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Facebook's Look at Which Voters Turned Out Tuesday

BY Nancy Scola | Friday, November 5 2010

As we've discussed, nearly 12 million people clicked Facebook's "I Voted" button on election day Tuesday. The nice thing about being Facebook's in-house data team is that you get to dig through those number and pull out some insights into correlations between those votes and what the clickers also say about themselves on their Facebook profiles. And that's what they've done. There are a healthy number of caveats to keep in mind -- these are people who have self-selected not only to register to their vote, but to be on Facebook in the first place -- and the Facebook number crunchers are aware of them. Still, there's some fun and even education in looking at what we can know about how Facebook America votes.

Including, for example, that Republicans said they'd voted more than their Democratic counterparts on Facebook did, especially amongst older folk:

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Facebook's analysis:

The figure above shows the proportion of users in each age bucket who said they voted as a fraction of the people who came to the site yesterday, broken down by political party. If you’re wondering if youth today are apathetic about voting, this graph is striking proof of this fact. The height of voter turnout peaks at 65 years of age, while the lowest turnout occurs at 18 years of age. In fact, a 65 year old is almost 3 times as likely to vote as a younger counterpart.  This tracks results collected from traditional exit polls, which also show a 30% turnout gap between younger voters and older voters.  Furthermore, while Democrats were able to mobilize as many young voters as Republicans, Republicans were far more successful at mobilizing older voters.

(That "as a fraction of the people who came to the site yesterday" distinction jumps out, and it's not clear at first glance what that's used as the population to compare the numbers against. We'll see if we can find out more.)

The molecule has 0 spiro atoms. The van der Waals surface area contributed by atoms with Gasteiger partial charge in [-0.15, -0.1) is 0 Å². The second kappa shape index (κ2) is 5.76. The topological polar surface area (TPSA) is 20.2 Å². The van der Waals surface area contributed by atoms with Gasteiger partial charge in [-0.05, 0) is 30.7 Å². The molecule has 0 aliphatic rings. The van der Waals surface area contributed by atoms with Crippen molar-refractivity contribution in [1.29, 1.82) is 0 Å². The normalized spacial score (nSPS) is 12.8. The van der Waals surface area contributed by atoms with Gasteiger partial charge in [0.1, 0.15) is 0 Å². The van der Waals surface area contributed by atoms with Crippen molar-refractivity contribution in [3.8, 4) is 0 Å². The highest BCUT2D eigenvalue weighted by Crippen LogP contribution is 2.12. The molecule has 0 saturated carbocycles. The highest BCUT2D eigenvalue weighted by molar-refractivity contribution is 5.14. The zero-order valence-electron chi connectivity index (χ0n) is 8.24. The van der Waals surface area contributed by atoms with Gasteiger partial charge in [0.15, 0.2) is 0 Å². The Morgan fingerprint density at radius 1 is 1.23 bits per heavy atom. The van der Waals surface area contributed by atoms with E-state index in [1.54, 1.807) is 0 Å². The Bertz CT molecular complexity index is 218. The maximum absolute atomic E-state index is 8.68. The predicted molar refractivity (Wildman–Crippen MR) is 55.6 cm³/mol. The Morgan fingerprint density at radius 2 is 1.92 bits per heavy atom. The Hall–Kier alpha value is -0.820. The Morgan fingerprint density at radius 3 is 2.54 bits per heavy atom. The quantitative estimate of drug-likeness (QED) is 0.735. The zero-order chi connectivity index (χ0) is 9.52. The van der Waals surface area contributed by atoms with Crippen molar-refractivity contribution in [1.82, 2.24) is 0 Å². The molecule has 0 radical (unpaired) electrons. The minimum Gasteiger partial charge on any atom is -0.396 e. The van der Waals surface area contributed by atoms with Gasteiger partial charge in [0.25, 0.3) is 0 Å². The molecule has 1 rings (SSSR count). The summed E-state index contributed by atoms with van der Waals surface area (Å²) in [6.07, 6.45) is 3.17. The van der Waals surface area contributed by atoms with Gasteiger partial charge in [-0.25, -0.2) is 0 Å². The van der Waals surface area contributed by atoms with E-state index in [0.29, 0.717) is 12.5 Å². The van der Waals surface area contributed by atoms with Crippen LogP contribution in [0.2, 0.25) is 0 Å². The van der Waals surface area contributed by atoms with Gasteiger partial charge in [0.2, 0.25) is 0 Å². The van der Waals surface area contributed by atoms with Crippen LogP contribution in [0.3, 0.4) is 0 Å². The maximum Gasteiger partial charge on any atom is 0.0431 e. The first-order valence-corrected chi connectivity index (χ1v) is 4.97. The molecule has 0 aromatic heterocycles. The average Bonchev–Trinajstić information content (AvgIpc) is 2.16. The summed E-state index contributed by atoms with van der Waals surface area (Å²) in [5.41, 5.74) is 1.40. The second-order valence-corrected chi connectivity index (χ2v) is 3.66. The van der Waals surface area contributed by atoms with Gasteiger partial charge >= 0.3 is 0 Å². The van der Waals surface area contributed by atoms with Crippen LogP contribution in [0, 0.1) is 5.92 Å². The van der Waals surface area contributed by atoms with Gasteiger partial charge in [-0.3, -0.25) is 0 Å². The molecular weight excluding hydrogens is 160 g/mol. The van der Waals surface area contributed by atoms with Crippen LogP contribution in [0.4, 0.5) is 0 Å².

Another finding, and one that sheds some light on some of the social tools were seeing on online vote reporting, from Organizing for America's "Commit to Vote" Facebook app to Foursquare's "I Voted" badge. In short, you're more likely to vote if your friends vote:

Yes, yes, correlation or causation? The Facebookers are aware. Here's their analysis:

On our election-day display we showed users which of their friends had voted; but how much effect could this have on voter turnout? Could people see their friends voting and go out to do the same? The above plot shows the probability that a person voted yesterday as a function of the fraction of their friends who had voted. As more and more of your friends vote, not surprisingly, you are more likely to vote. Unfortunately, we cannot tell whether this effect is because of social influence, or if voting practice is simply clustered at a local level, but the fact that voting behavior is shared between friends is quite clear.

Intriguing stuff, made possible by the fact that we've chosen to tell Facebook a great deal about ourselves. A simple click on a voting button unlocks all sorts of possibilities when its connected up with the rest of our personal data. If you're into this sort of thing, do dig into the Facebook post on the topic. There's even some great stuff on how likely Giants fans and Rangers fans were to vote in the wake of their World Series final, and the answer might surprise you.

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